Footprints May Be Oldest in Europe, French Say
By MARLISE SIMONS
PARIS -- In the darkness of an underground cave lined with prehistoric paintings, French scientists believe they have discovered the oldest footprints of humans in Europe.
Embedded in damp clay, the imprints, slightly more than nine inches long, appear to be those of a boy, 8 or 10 years old, who was walking barefoot between 25,000 and 30,000 years ago, prehistorians who have studied the cave said Wednesday.
They said the dates are only hypothetical because there is no precise way to determine when the markings were made in the moist soil. But Michel-André Garcia, one prehistorian who has studied the site, said that the carbon datings in the cave and the context make this "a very strong hypothesis."
The four footprints were found in the Ardéche region of southern France, deep inside the Chauvet cave. Its chambers, decorated with extraordinary ice-age paintings, were discovered in 1994.
Formal study of the prehistoric site had been blocked by still-unresolved lawsuits over who owned the land and therefore the rights to the caves underneath.
But archeologists began formally exploring the underground caves a year ago.
They see it as a unique treasure chest because it is the first large cavern from the Paleolithic era to be found undisturbed, its entrance sealed by an ancient landslide. Some of the panels of stone etchings and multicolored paintings have been dated at 30,000 to 32,000 years old, making this the oldest cave art known to science.
Jean Clottes, the prehistorian who heads the team of explorers, said 11 carbon datings have been made from material in the cave, including samples from campfires, torch marks and paintings. They are dated between 23,000 and 32,000 years old.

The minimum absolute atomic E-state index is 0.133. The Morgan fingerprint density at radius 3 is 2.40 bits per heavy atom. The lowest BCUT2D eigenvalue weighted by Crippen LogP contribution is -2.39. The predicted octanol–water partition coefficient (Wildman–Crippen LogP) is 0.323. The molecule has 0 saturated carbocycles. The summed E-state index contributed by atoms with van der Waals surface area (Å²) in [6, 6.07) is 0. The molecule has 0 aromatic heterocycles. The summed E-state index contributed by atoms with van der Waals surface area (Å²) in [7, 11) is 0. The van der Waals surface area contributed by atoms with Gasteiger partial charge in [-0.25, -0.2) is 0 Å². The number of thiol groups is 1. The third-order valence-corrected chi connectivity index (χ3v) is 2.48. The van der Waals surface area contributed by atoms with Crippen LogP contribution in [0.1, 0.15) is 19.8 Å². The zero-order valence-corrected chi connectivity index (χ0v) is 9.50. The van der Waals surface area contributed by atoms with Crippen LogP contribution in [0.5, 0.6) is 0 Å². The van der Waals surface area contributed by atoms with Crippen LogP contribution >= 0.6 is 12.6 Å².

"We have nothing more recent than that," Clottes said. "So we believe the
footprints belong to that time period, probably to the last passage of humans in the cave some 25,000 years ago." That means, he said, that the footprints are the oldest known in Europe and belong to Cro-Magnon man, the first humans known to paint.
The earliest fossilized human footprints were discovered in South Africa in 1997 in sandstone estimated to be 117,000 years old.
The amateur spelunkers who came upon the French cave in 1994 had already reported seeing footprints of bears and humans. But it was not until last month that scientists examined the footprints.
Garcia, a prehistorian with the National Center for Scientific Research in Paris, who examined the footprints closely, said that they are in an undisturbed far end of the main chamber, under a three-foot-high passage between two caves.
Overhead are several charcoal marks that appear to have been made by a person who rubbed a torch on the stone to make the torch burn brighter.
The torch marks above the footprints were recently estimated to be 26,000 years old through radiocarbon dating. "It's impossible to prove that the marks on the ceiling and on the floor are connected," Garcia said.
He said he thought the imprints belonged to a boy because of their width.
"They are very clear and absolutely like a modern foot." Ancient human
footprints have been found before in other caves in France, but they were held to be more recent.
The two-week exploration in May produced other valuable finds. Clottes said the group had found an eight-inch-long prehistoric spear carved from a mammoth tooth.
The team also found 31 new paintings and engravings in the Chauvet cave, bringing the gallery to 447 images of 14 animal species.
Experts say the paintings here are exceptional because of their age and the skill of their makers and, not least, because they are mostly images of dangerous animals.
Clottes said he believed more discoveries will be made.
Copyright 1999 The New York Times Company